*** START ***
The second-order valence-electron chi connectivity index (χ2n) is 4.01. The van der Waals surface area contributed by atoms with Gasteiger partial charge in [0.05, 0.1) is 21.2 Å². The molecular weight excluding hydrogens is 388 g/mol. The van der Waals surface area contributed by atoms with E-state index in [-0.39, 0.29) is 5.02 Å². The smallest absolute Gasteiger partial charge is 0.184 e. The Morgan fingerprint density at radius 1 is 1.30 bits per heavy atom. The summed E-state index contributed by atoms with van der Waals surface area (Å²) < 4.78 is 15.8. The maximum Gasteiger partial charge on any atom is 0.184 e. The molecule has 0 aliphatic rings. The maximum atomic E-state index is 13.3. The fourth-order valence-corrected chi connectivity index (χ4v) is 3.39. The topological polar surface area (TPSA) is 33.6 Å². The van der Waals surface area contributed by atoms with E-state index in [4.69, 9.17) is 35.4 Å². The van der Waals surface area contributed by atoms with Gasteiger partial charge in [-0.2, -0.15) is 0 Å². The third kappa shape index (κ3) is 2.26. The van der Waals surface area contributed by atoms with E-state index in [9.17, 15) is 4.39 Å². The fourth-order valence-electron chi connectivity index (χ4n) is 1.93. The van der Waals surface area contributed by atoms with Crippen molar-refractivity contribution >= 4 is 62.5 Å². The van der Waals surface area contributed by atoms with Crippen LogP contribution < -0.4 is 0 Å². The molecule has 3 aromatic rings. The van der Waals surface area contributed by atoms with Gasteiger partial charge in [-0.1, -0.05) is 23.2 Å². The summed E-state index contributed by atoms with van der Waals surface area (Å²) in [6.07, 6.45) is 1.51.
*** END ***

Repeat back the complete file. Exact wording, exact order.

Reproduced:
The second-order valence-electron chi connectivity index (χ2n) is 4.01. The van der Waals surface area contributed by atoms with Gasteiger partial charge in [0.05, 0.1) is 21.2 Å². The molecular weight excluding hydrogens is 388 g/mol. The van der Waals surface area contributed by atoms with E-state index in [-0.39, 0.29) is 5.02 Å². The smallest absolute Gasteiger partial charge is 0.184 e. The Morgan fingerprint density at radius 1 is 1.30 bits per heavy atom. The summed E-state index contributed by atoms with van der Waals surface area (Å²) < 4.78 is 15.8. The maximum Gasteiger partial charge on any atom is 0.184 e. The molecule has 0 aliphatic rings. The maximum atomic E-state index is 13.3. The fourth-order valence-corrected chi connectivity index (χ4v) is 3.39. The topological polar surface area (TPSA) is 33.6 Å². The van der Waals surface area contributed by atoms with E-state index in [4.69, 9.17) is 35.4 Å². The van der Waals surface area contributed by atoms with Gasteiger partial charge in [-0.2, -0.15) is 0 Å². The third kappa shape index (κ3) is 2.26. The van der Waals surface area contributed by atoms with E-state index in [9.17, 15) is 4.39 Å². The fourth-order valence-electron chi connectivity index (χ4n) is 1.93. The van der Waals surface area contributed by atoms with Crippen molar-refractivity contribution >= 4 is 62.5 Å². The van der Waals surface area contributed by atoms with Crippen LogP contribution < -0.4 is 0 Å². The molecule has 3 aromatic rings. The van der Waals surface area contributed by atoms with Gasteiger partial charge in [-0.1, -0.05) is 23.2 Å². The summed E-state index contributed by atoms with van der Waals surface area (Å²) in [6.07, 6.45) is 1.51.